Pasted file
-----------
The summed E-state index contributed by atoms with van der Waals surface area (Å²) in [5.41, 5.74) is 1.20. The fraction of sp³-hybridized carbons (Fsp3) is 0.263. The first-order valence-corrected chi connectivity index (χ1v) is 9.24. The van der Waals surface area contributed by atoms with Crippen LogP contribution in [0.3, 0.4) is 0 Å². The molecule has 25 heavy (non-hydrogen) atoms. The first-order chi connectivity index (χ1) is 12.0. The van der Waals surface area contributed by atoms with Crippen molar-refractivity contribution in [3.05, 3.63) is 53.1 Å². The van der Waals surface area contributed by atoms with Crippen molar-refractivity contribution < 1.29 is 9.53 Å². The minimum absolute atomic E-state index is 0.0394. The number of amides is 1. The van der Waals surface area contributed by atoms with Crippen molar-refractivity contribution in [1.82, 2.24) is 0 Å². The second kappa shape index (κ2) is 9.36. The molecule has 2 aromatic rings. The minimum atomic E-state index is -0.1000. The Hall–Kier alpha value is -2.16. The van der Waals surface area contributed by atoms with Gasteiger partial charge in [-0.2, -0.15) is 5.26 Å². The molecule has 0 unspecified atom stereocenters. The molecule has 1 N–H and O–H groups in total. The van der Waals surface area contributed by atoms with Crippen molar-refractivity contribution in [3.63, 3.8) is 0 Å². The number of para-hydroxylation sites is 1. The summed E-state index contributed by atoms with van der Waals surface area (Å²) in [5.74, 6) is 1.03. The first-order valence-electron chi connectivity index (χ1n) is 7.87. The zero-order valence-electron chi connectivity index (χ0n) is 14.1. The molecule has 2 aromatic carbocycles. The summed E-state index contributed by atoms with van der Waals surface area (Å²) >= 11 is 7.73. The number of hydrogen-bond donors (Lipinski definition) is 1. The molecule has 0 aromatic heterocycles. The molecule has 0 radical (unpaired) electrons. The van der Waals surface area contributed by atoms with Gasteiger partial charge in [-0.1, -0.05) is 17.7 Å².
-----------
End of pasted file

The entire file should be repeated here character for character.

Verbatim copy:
The summed E-state index contributed by atoms with van der Waals surface area (Å²) in [5.41, 5.74) is 1.20. The fraction of sp³-hybridized carbons (Fsp3) is 0.263. The first-order valence-corrected chi connectivity index (χ1v) is 9.24. The van der Waals surface area contributed by atoms with Crippen LogP contribution in [0.3, 0.4) is 0 Å². The molecule has 25 heavy (non-hydrogen) atoms. The first-order chi connectivity index (χ1) is 12.0. The van der Waals surface area contributed by atoms with Crippen molar-refractivity contribution in [3.05, 3.63) is 53.1 Å². The van der Waals surface area contributed by atoms with Crippen molar-refractivity contribution < 1.29 is 9.53 Å². The minimum absolute atomic E-state index is 0.0394. The number of amides is 1. The van der Waals surface area contributed by atoms with Crippen molar-refractivity contribution in [1.82, 2.24) is 0 Å². The second kappa shape index (κ2) is 9.36. The molecule has 2 aromatic rings. The minimum atomic E-state index is -0.1000. The Hall–Kier alpha value is -2.16. The van der Waals surface area contributed by atoms with Gasteiger partial charge in [-0.2, -0.15) is 5.26 Å². The molecule has 0 unspecified atom stereocenters. The molecule has 1 N–H and O–H groups in total. The van der Waals surface area contributed by atoms with Crippen molar-refractivity contribution in [3.63, 3.8) is 0 Å². The number of para-hydroxylation sites is 1. The summed E-state index contributed by atoms with van der Waals surface area (Å²) in [5.74, 6) is 1.03. The first-order valence-electron chi connectivity index (χ1n) is 7.87. The zero-order valence-electron chi connectivity index (χ0n) is 14.1. The molecule has 2 aromatic carbocycles. The summed E-state index contributed by atoms with van der Waals surface area (Å²) >= 11 is 7.73. The number of hydrogen-bond donors (Lipinski definition) is 1. The molecule has 0 aromatic heterocycles. The molecule has 0 radical (unpaired) electrons. The van der Waals surface area contributed by atoms with Gasteiger partial charge in [-0.1, -0.05) is 17.7 Å².